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Trotsky: The Eternal Revolutionary Hardcover – March 12, 1996

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Product Details

  • Hardcover: 560 pages
  • Publisher: Free Press; First Edition edition (March 12, 1996)
  • Language: English
  • ISBN-10: 0684822938
  • ISBN-13: 978-0684822938
  • Product Dimensions: 6.5 x 1.5 x 9.5 inches
  • Shipping Weight: 2 pounds
  • Average Customer Review: 4.0 out of 5 stars  See all reviews (11 customer reviews)
  • Amazon Best Sellers Rank: #385,315 in Books (See Top 100 in Books)

Editorial Reviews

From Publishers Weekly

Although for years Trotsky had condemned Lenin as a potential dictator, in 1917 he became a radical Bolshevik, a hard-line Leninist committed to a one-party state with a monopoly of power sustained through terror and violence. Together with Lenin, the military leader and fiery orator (born Lev Davidovich Bronstein in 1879) liquidated opponents, inaugurated forced collective labor and unleashed a violent campaign against religion. Using hitherto unavailable materials from Soviet archives, Volkogonov, special assistant to Boris Yeltsin, persuasively argues that Trotsky, while preaching global revolution, helped Lenin lay the foundations of a repressive domestic system that grew organically into the totalitarian dictatorship presided over by Stalin, Trotsky's rival. Assassinated in Mexico in 1940 by one of Stalin's henchmen, Trotsky, according to this meticulous, dense political biography, shares responsibility for the Red Terror that claimed him as victim. Complementing Volkogonov's recent critical biographies of Stalin and Lenin, this compelling study lays to rest the image of Trotsky as a persecuted idealist, blameless victim of Stalin's duplicity.
Copyright 1995 Reed Business Information, Inc.

From Library Journal

Currently a special assistant to Russia's President Boris Yeltsin, Volkogonov (Lenin: A New Biography, LJ 10/15/94, and Stalin: Triumph and Tragedy, LJ 9/15/91) has carefully mined mountains of newly released sources in this study of Trotsky. The latest effort is a well-conceived political biography that clearly redresses the paucity of reliable works on the enigmatic Trotsky. It captures his enormous energy, his restless intellect, and his unswerving faith in the inevitability of world revolution. Volkogonov's subject has a tragic Greek cast?from his meteoric rise under Lenin to his brutal demise under Stalin. The present work complements and frequently overshadows Isaac Deutscher's comprehensive three-volume study (1954-63). Recommended for all but the smallest collections.?Mark R. Yerburgh, Fern Ridge Community Lib., Veneta, Ore.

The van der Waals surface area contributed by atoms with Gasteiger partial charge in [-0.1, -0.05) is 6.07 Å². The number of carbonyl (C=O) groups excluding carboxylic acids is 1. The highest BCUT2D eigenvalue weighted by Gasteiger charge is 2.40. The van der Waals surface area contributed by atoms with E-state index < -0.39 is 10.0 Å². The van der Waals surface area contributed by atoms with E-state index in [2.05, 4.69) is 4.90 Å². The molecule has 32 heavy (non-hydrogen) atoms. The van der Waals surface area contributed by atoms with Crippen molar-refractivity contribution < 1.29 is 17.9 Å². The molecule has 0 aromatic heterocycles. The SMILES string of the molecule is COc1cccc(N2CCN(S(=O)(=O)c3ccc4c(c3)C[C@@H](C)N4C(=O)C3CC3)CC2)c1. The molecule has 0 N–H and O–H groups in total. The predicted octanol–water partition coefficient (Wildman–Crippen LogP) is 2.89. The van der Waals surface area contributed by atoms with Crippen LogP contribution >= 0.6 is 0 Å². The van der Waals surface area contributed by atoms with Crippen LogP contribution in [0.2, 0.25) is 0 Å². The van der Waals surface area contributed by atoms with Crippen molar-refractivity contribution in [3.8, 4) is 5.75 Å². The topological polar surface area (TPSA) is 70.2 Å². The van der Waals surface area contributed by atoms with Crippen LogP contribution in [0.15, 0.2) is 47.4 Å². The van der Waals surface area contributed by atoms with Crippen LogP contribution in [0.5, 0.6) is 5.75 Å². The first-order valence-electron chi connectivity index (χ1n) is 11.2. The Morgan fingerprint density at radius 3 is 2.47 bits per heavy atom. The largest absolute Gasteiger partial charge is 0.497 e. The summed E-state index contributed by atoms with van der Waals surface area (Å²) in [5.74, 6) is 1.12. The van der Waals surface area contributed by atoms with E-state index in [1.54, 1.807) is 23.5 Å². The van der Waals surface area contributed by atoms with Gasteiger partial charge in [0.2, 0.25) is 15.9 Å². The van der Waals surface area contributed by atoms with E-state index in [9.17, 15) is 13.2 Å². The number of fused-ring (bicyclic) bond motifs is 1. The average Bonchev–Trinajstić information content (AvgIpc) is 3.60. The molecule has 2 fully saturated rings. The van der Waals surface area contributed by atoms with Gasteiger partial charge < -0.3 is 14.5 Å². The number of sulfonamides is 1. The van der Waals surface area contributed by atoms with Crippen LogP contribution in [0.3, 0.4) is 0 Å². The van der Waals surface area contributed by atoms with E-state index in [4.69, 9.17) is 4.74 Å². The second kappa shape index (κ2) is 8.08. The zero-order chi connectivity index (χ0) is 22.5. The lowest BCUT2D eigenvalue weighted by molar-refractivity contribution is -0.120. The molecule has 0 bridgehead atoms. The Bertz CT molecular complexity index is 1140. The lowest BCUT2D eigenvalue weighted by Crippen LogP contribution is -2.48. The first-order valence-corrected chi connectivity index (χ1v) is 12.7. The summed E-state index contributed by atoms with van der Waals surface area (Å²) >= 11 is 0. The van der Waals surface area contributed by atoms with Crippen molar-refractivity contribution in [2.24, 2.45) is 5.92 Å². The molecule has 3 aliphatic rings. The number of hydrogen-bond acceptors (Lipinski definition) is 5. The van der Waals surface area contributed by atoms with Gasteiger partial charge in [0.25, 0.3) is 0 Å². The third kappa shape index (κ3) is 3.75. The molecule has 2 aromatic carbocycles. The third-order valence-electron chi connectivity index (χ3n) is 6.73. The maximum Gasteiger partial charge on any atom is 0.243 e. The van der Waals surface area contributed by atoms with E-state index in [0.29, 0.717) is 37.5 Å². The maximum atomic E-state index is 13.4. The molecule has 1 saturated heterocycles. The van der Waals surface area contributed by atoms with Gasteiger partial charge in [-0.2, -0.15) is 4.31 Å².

Copyright 1996 Reed Business Information, Inc.

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39 of 44 people found the following review helpful By David A. Caplan on May 23, 2001
Format: Hardcover
Volkogonov has written a very sensitive portrait of Trotsky. For specialists, of course, it should be combined with a reading of Deutscher's three-volume biography, but for general readers Volkogonov should suffice. Volkogonov's "Trotsky" is not as scholarly as Deutscher's masterly work, but it's more balanced. The author, a disillusioned former Communist, recognizes Trotsky's genius and portrays him in sympathetic and tragic terms, yet frequently reminds us that his subject was working under fatally flawed premises. Since he doesn't take communism seriously on an intellectual level, he spares us most of the details about theoretical clashes among the Bolsheviks over Marxist interpretations. He also reminds us that even though Trotsky never ceased criticizing Stalin's tyranny, his own role in the development of the murderous role of the CPSU was not innocent. Some readers may justly criticize Volkogonov's haphazard organization of his materials, but I find it doesn't detract from his work, and I rather enjoyed his more personal observations.
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18 of 21 people found the following review helpful By givbatam3 on November 24, 2005
Format: Hardcover Verified Purchase
Leon Trotsky is one of the most fascinating, and yet despicable